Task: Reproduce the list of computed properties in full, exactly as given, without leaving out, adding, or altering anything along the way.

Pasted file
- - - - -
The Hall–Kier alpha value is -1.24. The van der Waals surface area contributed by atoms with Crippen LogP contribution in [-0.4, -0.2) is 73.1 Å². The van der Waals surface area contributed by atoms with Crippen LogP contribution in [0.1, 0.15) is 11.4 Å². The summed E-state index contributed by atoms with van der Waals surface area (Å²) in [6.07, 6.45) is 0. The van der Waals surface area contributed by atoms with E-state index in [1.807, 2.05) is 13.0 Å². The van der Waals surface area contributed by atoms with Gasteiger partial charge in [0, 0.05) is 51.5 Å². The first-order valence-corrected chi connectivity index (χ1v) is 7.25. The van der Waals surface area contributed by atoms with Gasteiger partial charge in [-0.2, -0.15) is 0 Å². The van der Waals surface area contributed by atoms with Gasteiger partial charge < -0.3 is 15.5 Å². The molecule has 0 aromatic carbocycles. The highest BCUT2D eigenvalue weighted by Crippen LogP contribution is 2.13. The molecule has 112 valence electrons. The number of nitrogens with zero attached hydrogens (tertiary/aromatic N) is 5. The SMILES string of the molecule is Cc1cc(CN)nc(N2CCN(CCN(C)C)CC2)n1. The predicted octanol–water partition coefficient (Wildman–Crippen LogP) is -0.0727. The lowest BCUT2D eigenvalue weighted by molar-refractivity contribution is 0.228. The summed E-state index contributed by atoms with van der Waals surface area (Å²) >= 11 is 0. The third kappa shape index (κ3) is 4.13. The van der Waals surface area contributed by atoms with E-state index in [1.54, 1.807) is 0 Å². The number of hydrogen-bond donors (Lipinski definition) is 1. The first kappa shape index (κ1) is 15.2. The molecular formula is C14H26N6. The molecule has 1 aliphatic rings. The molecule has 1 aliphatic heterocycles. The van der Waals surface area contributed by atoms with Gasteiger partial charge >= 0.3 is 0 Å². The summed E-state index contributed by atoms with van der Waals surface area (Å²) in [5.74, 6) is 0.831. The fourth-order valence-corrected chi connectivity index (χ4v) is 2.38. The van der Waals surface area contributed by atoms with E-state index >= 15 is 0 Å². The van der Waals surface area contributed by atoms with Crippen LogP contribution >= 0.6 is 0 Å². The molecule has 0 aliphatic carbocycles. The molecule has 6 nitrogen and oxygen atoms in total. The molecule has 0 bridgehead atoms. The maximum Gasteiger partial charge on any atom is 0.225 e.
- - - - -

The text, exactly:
The Hall–Kier alpha value is -1.24. The van der Waals surface area contributed by atoms with Crippen LogP contribution in [-0.4, -0.2) is 73.1 Å². The van der Waals surface area contributed by atoms with Crippen LogP contribution in [0.1, 0.15) is 11.4 Å². The summed E-state index contributed by atoms with van der Waals surface area (Å²) in [6.07, 6.45) is 0. The van der Waals surface area contributed by atoms with E-state index in [1.807, 2.05) is 13.0 Å². The van der Waals surface area contributed by atoms with Gasteiger partial charge in [0, 0.05) is 51.5 Å². The first-order valence-corrected chi connectivity index (χ1v) is 7.25. The van der Waals surface area contributed by atoms with Gasteiger partial charge in [-0.2, -0.15) is 0 Å². The van der Waals surface area contributed by atoms with Gasteiger partial charge < -0.3 is 15.5 Å². The molecule has 0 aromatic carbocycles. The highest BCUT2D eigenvalue weighted by Crippen LogP contribution is 2.13. The molecule has 112 valence electrons. The number of nitrogens with zero attached hydrogens (tertiary/aromatic N) is 5. The SMILES string of the molecule is Cc1cc(CN)nc(N2CCN(CCN(C)C)CC2)n1. The predicted octanol–water partition coefficient (Wildman–Crippen LogP) is -0.0727. The lowest BCUT2D eigenvalue weighted by molar-refractivity contribution is 0.228. The summed E-state index contributed by atoms with van der Waals surface area (Å²) >= 11 is 0. The third kappa shape index (κ3) is 4.13. The van der Waals surface area contributed by atoms with E-state index in [1.54, 1.807) is 0 Å². The number of hydrogen-bond donors (Lipinski definition) is 1. The first kappa shape index (κ1) is 15.2. The molecular formula is C14H26N6. The molecule has 1 aliphatic rings. The molecule has 1 aliphatic heterocycles. The van der Waals surface area contributed by atoms with Gasteiger partial charge >= 0.3 is 0 Å². The summed E-state index contributed by atoms with van der Waals surface area (Å²) in [5.74, 6) is 0.831. The fourth-order valence-corrected chi connectivity index (χ4v) is 2.38. The van der Waals surface area contributed by atoms with E-state index >= 15 is 0 Å². The van der Waals surface area contributed by atoms with Crippen LogP contribution >= 0.6 is 0 Å². The molecule has 0 aliphatic carbocycles. The molecule has 6 nitrogen and oxygen atoms in total. The molecule has 0 bridgehead atoms. The maximum Gasteiger partial charge on any atom is 0.225 e.